Venison Tenderloin in Puff Pastry is a wonderful way to showcase venison tenderloin. Here in Wisconsin, the much anticipated deer hunting season is almost upon us. The woods will soon be filled with the color of blaze orange, as men and women alike, hike through the woods or sit high above the ground in deer stands, in search of the elusive white-tailed deer.
My hubby isn’t a deer hunter, never has been but I have a brother and brother-in-laws that do hunt. Deer hunting in Wisconsin coincides with Thanksgiving. In my younger days, when my sisters and their husbands and kids, my brother and his wife and daughter, still got together for Thanksgiving, many a Thanksgiving dinner was put on hold and/or ruined due to “late to return home for dinner” deer hunters. Let me rephrase that, “late to return home for dinner” drunken deer hunters. But that was a long time ago, and I wouldn’t give up those memories for the world.
I guess I never understood the mindset of a deer hunter. Now, don’t get me wrong….I have nothing against deer hunters, not at all. In fact, I like deer hunters! Here in Wisconsin, we have a big white-tail deer population. If we didn’t have deer hunting season, white-tailed deer would be roaming around everywhere, literally. I just don’t understand the concept of what happens after they get a deer.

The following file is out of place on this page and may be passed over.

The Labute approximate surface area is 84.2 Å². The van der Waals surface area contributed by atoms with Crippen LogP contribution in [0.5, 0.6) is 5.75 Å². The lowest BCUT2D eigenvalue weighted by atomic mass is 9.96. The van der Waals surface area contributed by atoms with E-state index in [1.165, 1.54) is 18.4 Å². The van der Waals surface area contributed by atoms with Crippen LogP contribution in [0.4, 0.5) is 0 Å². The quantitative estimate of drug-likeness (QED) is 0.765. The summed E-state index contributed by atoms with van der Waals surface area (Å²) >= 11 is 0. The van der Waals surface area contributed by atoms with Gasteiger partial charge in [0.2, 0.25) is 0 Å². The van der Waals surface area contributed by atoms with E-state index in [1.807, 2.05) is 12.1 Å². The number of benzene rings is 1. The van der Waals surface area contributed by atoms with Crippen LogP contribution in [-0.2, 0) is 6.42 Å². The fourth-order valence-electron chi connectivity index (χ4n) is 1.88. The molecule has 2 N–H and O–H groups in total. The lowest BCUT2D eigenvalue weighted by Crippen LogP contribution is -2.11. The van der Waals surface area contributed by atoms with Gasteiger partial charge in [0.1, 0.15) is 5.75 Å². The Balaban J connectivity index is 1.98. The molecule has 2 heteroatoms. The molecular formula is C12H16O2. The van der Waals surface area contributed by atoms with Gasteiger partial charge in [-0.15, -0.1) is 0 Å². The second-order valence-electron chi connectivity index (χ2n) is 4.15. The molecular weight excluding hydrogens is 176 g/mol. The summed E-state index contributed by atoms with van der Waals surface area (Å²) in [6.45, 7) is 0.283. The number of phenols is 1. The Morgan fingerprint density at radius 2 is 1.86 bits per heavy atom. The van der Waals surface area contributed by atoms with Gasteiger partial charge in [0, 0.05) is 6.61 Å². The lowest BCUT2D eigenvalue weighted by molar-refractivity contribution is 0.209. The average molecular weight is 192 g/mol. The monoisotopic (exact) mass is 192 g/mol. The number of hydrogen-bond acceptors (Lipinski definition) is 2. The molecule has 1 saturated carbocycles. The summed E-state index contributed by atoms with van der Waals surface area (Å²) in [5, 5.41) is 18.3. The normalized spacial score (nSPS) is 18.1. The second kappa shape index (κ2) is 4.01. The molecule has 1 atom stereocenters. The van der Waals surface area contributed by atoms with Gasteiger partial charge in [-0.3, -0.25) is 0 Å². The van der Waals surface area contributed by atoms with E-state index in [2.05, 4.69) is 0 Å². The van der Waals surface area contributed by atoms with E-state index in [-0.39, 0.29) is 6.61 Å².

I asked my hubby once, “Why do deer hunters have to go to the tavern, with their deer tied to the roof of their car or in the back of their pick-up trucks and proceed to show all their tavern buddies the deer they got. They have to tell you the whole story about how, where and when they shot their deer. Some deer hunters say, “We we’re in the woods for 8 hours and didn’t see one single deer.” Really? That’s odd, because I see them all the time when I’m driving my car, praying to God one doesn’t jump out in front of my car so I can accidentally hit it. I’ve never had the misfortune of hitting a deer and I don’t ever want too. Knock on wood.” My hubby said to me, ” it’s a ‘guy thing’ honey, your never going to understand it.” I guess not.
If you aren’t a fan of venison, try beef tenderloin instead.
Venison Tenderloin in Puff Pastry
A delicious way to prepare Venison Tenderloin
- 4 5 oz each venison tenderloin
- 1 tablespoon olive oil
- 2 tablespoons butter
- 1 pound sliced fresh mushrooms
- 2 cloves garlic, minced
- 1 small leek, washed and sliced
- 1 tablespoon dried parsley flakes
- 1/2 teaspoon salt
- 1/4 teaspoon pepper
- 4 tablespoons red wine
- 1 sheet frozen puff pastry, thawed
- 1 egg
- 1 tablespoon water
In a large skillet, brown fillets in oil on both sides. Place a wire rack on a parchment lined baking sheet. Transfer fillets to wire rack, cover loosely with wax paper; refrigerate for 1 hour.
In the same skillet, melt butter. Saute’ mushrooms, garlic, leeks, dried parsley flakes, salt and pepper until tender. Stir in red wine, bring to a boil; reduce heat and simmer until liquid has reduced by half, about 10 minutes. Remove from heat and set aside.
On a lightly floured surface, roll pastry into a 13 inch square. cut into four squares. Place one fillet in the center of each square; top with mushroom mixture. Combine egg and water; brush over pastry edges. Bring up corners to center and tuck in edges; press to seal. Place on a parchment-paper lined baking sheet. Cover and refrigerate for 1 hour.
Bake, uncovered, at 400 degrees for 20-25 minutes or until pastry is golden brown and meat reaches desired doneness.